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2 of 2 people found the following review helpful
5.0 out of 5 stars lovely, 9 Feb. 2014
This review is from: Plain Jane (A House for the Season) (Paperback)
I always find MC Beaton books a mixture of comforting and un-put-downable. I have never read one I didnt like, from Agatha Raisin to these historical romps they are all full of lovely characters and they all have this wonderful atmosphere that makes me sad when they have finished. Its not rocket science, the plots would be laughable if anyone else had written them, but Beatons books have charm in buckets and I love them all.
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2 of 2 people found the following review helpful
5.0 out of 5 stars a great read!, 10 Oct. 2013
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Love the story line and the history woven through it.i am quite hooked on m c Beaton and her regency tales. L j.
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2 of 2 people found the following review helpful
5.0 out of 5 stars Great book, 26 Jun. 2013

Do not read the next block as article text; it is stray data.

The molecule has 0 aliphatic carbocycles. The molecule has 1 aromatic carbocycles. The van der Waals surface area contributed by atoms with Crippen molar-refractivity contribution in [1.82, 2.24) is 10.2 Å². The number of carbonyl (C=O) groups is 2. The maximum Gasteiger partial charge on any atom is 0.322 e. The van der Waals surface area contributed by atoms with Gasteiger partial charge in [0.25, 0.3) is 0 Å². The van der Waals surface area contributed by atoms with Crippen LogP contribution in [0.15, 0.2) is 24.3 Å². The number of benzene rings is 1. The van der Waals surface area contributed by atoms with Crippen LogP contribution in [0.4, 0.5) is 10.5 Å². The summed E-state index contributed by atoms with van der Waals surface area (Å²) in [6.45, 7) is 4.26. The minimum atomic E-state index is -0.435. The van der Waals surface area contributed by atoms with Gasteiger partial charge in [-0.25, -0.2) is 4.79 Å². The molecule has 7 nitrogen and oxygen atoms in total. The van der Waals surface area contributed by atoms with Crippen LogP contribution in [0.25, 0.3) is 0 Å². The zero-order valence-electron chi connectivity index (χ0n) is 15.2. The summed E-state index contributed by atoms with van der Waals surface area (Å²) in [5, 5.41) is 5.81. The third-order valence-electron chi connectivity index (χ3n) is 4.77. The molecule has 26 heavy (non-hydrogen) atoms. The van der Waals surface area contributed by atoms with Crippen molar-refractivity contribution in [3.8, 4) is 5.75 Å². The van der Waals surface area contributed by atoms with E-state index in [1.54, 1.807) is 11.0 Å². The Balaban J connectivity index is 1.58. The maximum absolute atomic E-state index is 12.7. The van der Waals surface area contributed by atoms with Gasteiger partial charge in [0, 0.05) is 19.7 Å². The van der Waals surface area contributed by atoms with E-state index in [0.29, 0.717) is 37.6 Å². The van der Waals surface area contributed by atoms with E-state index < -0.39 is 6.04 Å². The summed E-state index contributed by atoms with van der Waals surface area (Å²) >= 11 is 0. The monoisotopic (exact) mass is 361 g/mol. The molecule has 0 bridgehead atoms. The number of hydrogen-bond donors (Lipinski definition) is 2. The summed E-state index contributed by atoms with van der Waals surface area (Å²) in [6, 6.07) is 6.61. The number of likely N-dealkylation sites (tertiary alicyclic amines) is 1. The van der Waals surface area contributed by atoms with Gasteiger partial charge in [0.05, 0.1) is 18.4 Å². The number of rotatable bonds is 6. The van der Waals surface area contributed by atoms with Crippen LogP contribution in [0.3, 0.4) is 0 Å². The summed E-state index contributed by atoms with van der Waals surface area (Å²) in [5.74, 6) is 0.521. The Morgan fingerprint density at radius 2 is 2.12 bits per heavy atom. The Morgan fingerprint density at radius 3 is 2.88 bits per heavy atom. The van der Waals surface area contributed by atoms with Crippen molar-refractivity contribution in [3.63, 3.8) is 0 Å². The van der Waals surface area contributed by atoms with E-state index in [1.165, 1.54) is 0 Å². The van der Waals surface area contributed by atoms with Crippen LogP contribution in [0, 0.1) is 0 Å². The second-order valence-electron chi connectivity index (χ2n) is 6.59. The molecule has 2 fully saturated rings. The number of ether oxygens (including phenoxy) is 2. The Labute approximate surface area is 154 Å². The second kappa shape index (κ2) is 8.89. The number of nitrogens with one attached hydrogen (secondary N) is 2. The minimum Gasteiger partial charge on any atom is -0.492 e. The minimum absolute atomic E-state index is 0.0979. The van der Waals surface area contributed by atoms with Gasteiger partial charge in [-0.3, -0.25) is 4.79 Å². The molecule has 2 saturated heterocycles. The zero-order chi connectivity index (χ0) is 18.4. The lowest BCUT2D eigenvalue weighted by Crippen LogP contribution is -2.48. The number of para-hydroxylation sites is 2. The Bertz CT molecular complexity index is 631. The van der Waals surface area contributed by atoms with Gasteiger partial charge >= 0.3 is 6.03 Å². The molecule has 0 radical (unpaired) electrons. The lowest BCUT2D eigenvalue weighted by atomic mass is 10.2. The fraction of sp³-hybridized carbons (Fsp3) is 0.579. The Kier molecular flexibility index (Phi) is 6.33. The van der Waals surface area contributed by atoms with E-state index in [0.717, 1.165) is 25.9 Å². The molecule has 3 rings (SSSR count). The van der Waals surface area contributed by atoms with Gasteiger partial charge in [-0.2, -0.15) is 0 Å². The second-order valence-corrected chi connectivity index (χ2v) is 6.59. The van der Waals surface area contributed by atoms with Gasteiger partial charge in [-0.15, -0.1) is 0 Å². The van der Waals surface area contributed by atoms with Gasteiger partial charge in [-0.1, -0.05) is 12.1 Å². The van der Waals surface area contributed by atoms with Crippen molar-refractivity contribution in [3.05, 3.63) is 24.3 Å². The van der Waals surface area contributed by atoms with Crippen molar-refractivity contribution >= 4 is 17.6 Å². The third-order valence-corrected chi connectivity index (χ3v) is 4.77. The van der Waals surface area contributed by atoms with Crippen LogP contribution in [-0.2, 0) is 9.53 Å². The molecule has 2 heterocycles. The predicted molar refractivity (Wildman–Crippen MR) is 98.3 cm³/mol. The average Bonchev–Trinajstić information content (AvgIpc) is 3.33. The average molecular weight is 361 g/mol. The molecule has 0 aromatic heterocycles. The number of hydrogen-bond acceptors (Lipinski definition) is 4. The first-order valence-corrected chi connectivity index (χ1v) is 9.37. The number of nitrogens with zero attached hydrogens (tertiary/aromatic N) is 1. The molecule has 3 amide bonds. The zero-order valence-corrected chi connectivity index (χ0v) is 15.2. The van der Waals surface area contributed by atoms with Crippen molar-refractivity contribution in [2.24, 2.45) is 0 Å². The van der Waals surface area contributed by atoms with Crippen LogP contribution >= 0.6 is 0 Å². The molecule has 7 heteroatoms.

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I really enjoy the characters in this series, and this book is just as much fun as the others. I have read them out of order for some reason but they all stand on their own as stories so it doesn't really matter somehow.
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4.0 out of 5 stars Easy read but generally overpriced, 5 Sept. 2013
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The second book of the House for a Season series - one of M C Beaton's historical romance series originally published under one of her other pen names (Marion Chesney). I read the first book of this series some time ago at discount and was delighted to pick up the second one as a Kindle Daily Deal. If you've read any of Beaton's other Georgian series' (the School for Manners/Travelling Matchmaker/Six Sisters all share some of the same tropes) you'll find nothing to surprise you here. It's still a good fun read, even if you sense it does very much follow a formula (and a formula that I like I'll admit) and I suspect I know how the end of the series will turn out for the unfortunate servants of No. 67 Clarges Street (although I'll be waiting for the prices to come down or to pick them up from the library/charity shop to find out).

This entry to the series concerns a plain sister transformed into the belle of the ball, whilst her beautiful-on-the-outside sister fails to shine. I enjoyed it, but as it only took me about 90 minutes to read I was pleased with the price that I paid for it!